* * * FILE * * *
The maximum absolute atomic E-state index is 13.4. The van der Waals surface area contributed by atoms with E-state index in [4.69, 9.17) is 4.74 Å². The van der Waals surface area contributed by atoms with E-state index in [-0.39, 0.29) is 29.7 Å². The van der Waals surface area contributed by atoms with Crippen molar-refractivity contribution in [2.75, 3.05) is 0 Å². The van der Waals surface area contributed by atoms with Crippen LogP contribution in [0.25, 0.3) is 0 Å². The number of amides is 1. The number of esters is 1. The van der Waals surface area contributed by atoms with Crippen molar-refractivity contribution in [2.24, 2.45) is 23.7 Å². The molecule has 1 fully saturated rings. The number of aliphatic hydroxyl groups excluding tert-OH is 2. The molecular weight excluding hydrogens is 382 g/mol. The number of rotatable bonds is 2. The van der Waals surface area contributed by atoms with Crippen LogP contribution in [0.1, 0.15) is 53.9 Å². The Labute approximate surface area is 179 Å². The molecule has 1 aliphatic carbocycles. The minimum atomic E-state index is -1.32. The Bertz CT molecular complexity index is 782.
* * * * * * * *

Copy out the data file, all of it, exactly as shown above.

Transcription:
The maximum absolute atomic E-state index is 13.4. The van der Waals surface area contributed by atoms with E-state index in [4.69, 9.17) is 4.74 Å². The van der Waals surface area contributed by atoms with E-state index in [-0.39, 0.29) is 29.7 Å². The van der Waals surface area contributed by atoms with Crippen molar-refractivity contribution in [2.75, 3.05) is 0 Å². The van der Waals surface area contributed by atoms with Crippen LogP contribution in [0.25, 0.3) is 0 Å². The number of amides is 1. The number of esters is 1. The van der Waals surface area contributed by atoms with Crippen molar-refractivity contribution in [2.24, 2.45) is 23.7 Å². The molecule has 1 fully saturated rings. The number of aliphatic hydroxyl groups excluding tert-OH is 2. The molecular weight excluding hydrogens is 382 g/mol. The number of rotatable bonds is 2. The van der Waals surface area contributed by atoms with Crippen LogP contribution in [0.1, 0.15) is 53.9 Å². The Labute approximate surface area is 179 Å². The molecule has 1 aliphatic carbocycles. The minimum atomic E-state index is -1.32. The Bertz CT molecular complexity index is 782.